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URMC / BHP / BHP Blog / November 2020 / Mindful Eating: Connecting to Self and Community

Mindful Eating: Connecting to Self and Community

By: Autumn Gallegos, PhD

"If you eat an orange in forgetfulness, caught in your anxiety and sorrow, the orange is not really there. But if you bring your mind and body together to produce true presence, you can see that the orange is a miracle. Peel the orange. Smell the fruit. See the orange blossoms in the orange, and the rain and the sun that have gone through the orange blossoms. The orange tree that has taken several months to bring this wonder to you. Put a section in your mouth, close your mouth mindfully, and with mindfulness feel the juice coming out of the orange. Taste the sweetness. Do you have the time to do so? If you think you don’t have time to eat an orange like this, what are you using that time for? Are you using your time to worry or using your time to live?"

-Thich Nhat Hanh. "The Moment is Perfect." Shambhala Sun, May 2008.

Mindfulness is the practice of being present and engaged with whatever we’re experiencing in the moment – letting go of evaluation and judgment, and becoming aware of thoughts and feelings without getting caught up in them. Mindful eating is no different. The invitation to eat mindfully is to be fully present with an essential source of living. So often, we simply get through our day – caught up in thought, emotion, and distraction – and miss the power of, say, an orange and everything that it went through to now be resting in your hand. It is special to eat, to breathe, to be reminded of and connected to our aliveness.

As the holidays approach, consider bringing mindful attention to the experience of eating. The holiday season is emotionally and socially complex, with joy, stress, and sorrow often interwoven. During a pandemic, this season of gathering and sharing meals is made particularly difficult, and loss may be more present. In mindfulness practice, we bring awareness to these complexities, and, if possible, allow our experience to be just what it is. As one of my students once said, "I hate the phrase, ‘it is what it is,’ but it is, isn’t it?" May this time of social distancing not mean disconnection. Through mindful eating, may you feel connected to yourself and your community by bringing your awareness the source of the food, your experience of eating, and to the cultural practices and traditions in recipes and ritual. Through this practice, may you feel nurtured and nourished.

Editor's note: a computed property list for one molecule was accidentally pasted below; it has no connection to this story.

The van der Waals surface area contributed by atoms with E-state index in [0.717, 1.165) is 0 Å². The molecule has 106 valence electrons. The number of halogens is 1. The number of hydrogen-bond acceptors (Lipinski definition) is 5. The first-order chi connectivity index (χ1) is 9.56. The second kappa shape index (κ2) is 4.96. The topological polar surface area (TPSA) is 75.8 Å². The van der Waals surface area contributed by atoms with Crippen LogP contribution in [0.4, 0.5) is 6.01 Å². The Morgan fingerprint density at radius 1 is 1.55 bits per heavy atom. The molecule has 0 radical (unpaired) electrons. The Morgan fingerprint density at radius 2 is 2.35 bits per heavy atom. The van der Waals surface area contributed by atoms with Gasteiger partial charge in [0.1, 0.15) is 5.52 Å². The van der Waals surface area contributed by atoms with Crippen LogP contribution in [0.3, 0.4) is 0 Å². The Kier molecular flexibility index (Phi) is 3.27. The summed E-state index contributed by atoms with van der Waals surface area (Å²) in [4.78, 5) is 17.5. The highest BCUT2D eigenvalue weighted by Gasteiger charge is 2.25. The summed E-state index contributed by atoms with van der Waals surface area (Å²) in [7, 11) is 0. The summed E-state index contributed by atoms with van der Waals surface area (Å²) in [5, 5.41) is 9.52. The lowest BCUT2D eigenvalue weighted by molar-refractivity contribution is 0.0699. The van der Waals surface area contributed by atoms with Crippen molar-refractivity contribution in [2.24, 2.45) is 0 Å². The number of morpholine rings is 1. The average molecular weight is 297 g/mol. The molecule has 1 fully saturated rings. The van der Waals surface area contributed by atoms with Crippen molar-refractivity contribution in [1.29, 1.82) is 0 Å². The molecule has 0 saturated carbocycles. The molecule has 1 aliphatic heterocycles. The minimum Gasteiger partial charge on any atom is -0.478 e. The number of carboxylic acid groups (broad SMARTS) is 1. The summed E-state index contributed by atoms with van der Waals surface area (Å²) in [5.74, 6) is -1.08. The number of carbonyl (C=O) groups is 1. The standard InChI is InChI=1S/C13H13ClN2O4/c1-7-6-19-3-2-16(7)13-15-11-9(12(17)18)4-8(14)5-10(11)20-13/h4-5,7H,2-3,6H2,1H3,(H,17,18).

Here are a few suggestions for mindful eating:

  • Before you begin eating, take a moment to check in with yourself. Notice yourself breathing.
  • Set aside distraction. Put your phone away, turn off the television.
  • Notice the narratives and evaluations that may arise during the experience of eating, without getting caught up in them.
  • Use your senses to connect to the experience of food, from preparation to eating. Observe the color, shape, and texture of the food. Listen to the sounds as you cook or take a bite. Notice the smell and taste.
  • Consider the process by which your food came to be on your plate.
  • Notice what your body feels like when it is hungry and when it is full.
  • Be kind to yourself. This takes practice!

Explore Mindful Eating Further

Behavioral Health Partners is brought to you by Well-U, offering eligible individuals mental health services for stress, anxiety, and depression. Our team of mental health professionals can accurately assess your symptoms and make recommendations for treatment. To schedule an intake appointment, give us a call at (585) 276-6900.

Keith Stein | 11/1/2020

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